A blog for (semi) athletic middle-aged men (and women) holding on to (the last vestiges of) their youth
by training for and competing in running, cycling, swimming and triathlon events!

Tuesday, March 20, 2012

Why I Eat Beef: Perspectives from a Meat Eater on Meatout Day

On the occasion of Meatout 2012, I thought I'd share my perspectives on why I eat meat, every day, mostly BEEF, as part of a healthful diet. Yes, that's right, I said I eat beef every day as part of a healthful diet. I will explain further in a moment. But first, in case you aren't familiar with Meatout, here is an explanation from their website (because I refuse to link to it):
"On (or around) March 20, thousands of caring people in all 50 U.S. states and two dozen other countries encourage their friends, families, and communities to 'kick the meat habit'  and explore a wholesome, compassionate diet of fruits, vegetables, and whole grains."
I find it interesting that the focus of this statement is on a "wholesome diet" when the organization behind Meatout is not a group of dietitians, doctors or health experts of any kind. Meatout is orchestrated by the Farm Animal Rights Movement (FARM), a 501(c)(3) national nonprofit organization "working to end the use of animals for food."

I think this is important to note because most anti-meat campaigns like Meatout and Meatless Monday have their roots in animal rights activism. So, for the record, I believe it is OK to raise animals to produce food. I also believe every animal raised for food should be treated properly throughout their life and the people I work for in the beef community believe the same.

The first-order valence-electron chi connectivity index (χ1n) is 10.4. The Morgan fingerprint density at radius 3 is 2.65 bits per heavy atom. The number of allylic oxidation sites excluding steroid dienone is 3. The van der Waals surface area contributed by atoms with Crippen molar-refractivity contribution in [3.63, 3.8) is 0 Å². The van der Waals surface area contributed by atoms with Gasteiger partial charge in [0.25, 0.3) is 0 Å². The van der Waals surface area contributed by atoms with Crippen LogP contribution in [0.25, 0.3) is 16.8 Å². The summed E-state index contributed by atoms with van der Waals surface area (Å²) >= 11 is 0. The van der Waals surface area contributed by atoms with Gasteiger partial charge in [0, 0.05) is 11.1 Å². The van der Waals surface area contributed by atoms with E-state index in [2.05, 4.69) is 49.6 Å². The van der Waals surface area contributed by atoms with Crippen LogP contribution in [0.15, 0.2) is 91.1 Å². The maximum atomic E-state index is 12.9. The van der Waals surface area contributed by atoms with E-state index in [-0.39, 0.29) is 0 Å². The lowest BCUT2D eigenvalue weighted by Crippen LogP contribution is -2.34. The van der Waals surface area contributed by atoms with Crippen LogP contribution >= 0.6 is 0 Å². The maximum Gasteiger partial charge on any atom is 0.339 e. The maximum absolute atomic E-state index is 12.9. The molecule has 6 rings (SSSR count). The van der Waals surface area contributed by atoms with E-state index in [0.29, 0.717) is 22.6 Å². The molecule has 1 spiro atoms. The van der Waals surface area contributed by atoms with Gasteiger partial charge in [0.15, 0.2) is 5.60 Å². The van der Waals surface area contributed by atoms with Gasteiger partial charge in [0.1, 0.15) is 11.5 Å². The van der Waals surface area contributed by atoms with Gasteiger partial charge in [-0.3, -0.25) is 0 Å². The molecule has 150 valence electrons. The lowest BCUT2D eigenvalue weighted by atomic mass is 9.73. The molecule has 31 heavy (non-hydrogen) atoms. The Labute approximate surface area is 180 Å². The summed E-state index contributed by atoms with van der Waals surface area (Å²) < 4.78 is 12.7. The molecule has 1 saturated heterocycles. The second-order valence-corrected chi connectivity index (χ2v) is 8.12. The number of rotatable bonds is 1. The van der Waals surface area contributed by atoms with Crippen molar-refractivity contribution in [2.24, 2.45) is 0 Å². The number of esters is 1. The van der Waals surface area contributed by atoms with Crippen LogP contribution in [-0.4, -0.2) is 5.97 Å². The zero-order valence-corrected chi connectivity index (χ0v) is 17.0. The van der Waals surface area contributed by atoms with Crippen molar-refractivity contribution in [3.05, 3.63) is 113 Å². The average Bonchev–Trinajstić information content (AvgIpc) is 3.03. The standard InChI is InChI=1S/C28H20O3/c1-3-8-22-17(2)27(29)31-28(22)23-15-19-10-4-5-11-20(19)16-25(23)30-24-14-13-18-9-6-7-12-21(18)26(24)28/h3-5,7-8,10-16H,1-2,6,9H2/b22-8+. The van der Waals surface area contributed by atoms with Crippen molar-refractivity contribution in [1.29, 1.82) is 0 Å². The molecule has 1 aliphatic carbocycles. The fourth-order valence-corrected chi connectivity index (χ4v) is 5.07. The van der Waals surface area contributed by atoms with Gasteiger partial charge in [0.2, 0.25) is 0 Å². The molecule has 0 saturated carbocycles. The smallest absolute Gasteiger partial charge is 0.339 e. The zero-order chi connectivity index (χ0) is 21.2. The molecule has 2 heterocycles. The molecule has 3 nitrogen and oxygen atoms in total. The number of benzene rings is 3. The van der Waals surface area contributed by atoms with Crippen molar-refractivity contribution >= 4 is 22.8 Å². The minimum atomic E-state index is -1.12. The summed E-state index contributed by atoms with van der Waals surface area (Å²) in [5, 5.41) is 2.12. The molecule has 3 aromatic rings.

Now, back to why I eat meat...

Beef provides 10 percent of 10 essential nutrients
for less than 10 percent of your daily calories.
I eat meat every day, mostly beef, because I know beef is a nutrient powerhouse that helps me “protein up” to provide the fuel to finish my everyday workouts, Ironman 70.3 triathlons and multi-day events like Ride the Rockies. In a study  on the effects of protein consumption on the muscle hypertropy during exercise, individuals who ate protein within an hour of exercise achieved more lean body mass than those who just ate protein in the morning and evening. Individuals also lost more fat when eating protein closer to the time of exercise. (Cribb, PJ and Hayes, A., Med Sci Sports Exerc, 38(11):1918-25, 2006.)

I eat beef because it provides the fuel my body needs to be physically active. Beef is a good or excellent source of 10 essential nutrients like zinc, iron, protein and B vitamins. Just remember the 10/10/10 rule. Beef provides more than 10 percent of 10 essential nutrients for less than 10 percent of your daily calories.

A Peanut Butter Power Bar provides less
than half the protein and more than twice
the calories than a 3 oz. serving of lean beef.
I even eat beef for weight maintenance during the winter months (at age 47 I find it harder and harder to avoid winter weight gain), I know that lean beef is a great source of high-quality protein in a low calorie, nutrient-rich package. On average, a 3-ounce serving of lean beef provides 154 calories and nearly 50 percent of the Daily Value for protein (25 grams). That's a lot less than peanut butter, black beans or other plant based protein sources, especially protein bars (a PowerBar Peanut Butter packs 240 calories for only 9 grams of protein!).

Finally, I eat beef because I know the latest research shows that eating lean beef as part of a heart healthy diet, every day, helps lower LDL (bad) cholesterol.

And that, my friends, is why I eat BEEF every day (even on Mondays)!

Ride on!


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